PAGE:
• Up to three Mission investigations may be selected through this AO, each funded up to
    $1M (Real Year) to perform a six-month Concept Study. NASA will review these
    Concept Studies with the expectation of confirming one investigation for flight.

  • One or more Mission of Opportunity investigations may also be selected, although
    NASA will not be required to make such a selection. If a Concept Study is deemed
    necessary for selected Mission of Opportunity investigation(s), funding will be
    determined on a case-by-case basis, but will not exceed $250K (Real Year) per selected

  • Options for extended missions (Phase F) must be included in proposals to the AO, if
    applicable, and costs for such options must be included in the investigation cost estimate
    (NASA OSS Cost). The inclusion of such options does not, however, imply a
    commitment from NASA to exercise them.

  • New Frontiers teams will be responsible for collecting the scientific, engineering, and
    ancillary information necessary to validate and calibrate the scientific data prior to timely
    delivery to the Planetary Data System (PDS). There shall be no proprietary data rights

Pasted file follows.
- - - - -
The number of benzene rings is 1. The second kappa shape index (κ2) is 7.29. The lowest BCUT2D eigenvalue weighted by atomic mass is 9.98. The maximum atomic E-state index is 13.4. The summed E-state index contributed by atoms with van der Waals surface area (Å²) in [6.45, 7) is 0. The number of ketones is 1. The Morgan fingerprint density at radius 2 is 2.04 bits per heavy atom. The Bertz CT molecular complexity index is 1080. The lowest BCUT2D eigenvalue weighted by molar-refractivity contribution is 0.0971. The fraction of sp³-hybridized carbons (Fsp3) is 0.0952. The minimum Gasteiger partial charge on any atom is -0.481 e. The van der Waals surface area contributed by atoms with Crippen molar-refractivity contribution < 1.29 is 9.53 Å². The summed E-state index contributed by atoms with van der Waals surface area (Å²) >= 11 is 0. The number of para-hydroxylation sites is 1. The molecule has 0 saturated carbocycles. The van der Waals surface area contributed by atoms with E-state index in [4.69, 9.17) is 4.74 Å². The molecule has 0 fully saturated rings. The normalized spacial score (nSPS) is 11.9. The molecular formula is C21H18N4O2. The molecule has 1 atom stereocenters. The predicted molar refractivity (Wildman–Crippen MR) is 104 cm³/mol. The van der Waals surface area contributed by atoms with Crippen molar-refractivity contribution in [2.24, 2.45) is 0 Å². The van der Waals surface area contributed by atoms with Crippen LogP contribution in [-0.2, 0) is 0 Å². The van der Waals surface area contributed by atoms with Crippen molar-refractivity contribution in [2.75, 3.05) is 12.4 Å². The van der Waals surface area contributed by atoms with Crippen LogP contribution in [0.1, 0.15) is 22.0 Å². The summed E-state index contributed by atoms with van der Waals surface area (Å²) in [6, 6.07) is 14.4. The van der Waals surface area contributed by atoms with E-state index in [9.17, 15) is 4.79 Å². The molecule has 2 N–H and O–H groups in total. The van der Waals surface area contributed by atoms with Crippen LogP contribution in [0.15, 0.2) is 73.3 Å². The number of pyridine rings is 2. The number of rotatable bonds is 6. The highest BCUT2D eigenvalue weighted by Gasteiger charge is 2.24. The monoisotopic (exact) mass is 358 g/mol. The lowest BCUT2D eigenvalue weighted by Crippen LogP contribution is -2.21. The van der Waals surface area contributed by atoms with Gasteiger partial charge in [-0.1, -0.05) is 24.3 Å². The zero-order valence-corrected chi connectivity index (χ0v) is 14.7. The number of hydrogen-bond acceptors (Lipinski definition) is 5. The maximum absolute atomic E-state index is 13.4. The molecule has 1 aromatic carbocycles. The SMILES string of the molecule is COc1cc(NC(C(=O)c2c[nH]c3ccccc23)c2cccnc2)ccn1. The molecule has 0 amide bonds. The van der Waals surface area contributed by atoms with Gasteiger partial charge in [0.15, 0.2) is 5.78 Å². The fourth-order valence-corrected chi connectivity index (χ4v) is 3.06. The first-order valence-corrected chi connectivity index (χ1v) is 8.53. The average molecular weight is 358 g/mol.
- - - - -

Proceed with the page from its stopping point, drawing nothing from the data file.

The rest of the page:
period for New Frontiers investigations.

  • Investigation teams must include an adequately funded data analysis period, independent
    of PDS archiving activities, as a part of their Phase E activities. Data analysis should be
    understood to include the publication of scientific results of the investigation in refereed

  • The cost of Participating Scientist Programs (PSP’s) and Data Analysis Programs
    (DAP’s), initiated no earlier than Phase E, must be included in the investigation cost
    estimate (NASA OSS Cost).

  • In accordance with established OSS policies, Education and Public Outreach (E/PO) will
    be an integral element of the New Frontiers Program, with 1-2% of the NASA OSS Cost
    (excluding launch vehicles) allocated to E/PO activities. A detailed E/PO
    implementation plan will be developed by each selected investigation during the Concept

  • Plans for new technologies and applications should be included consistent with the
    document, The Space Science Enterprise Integrated Technology Strategy (October 1998).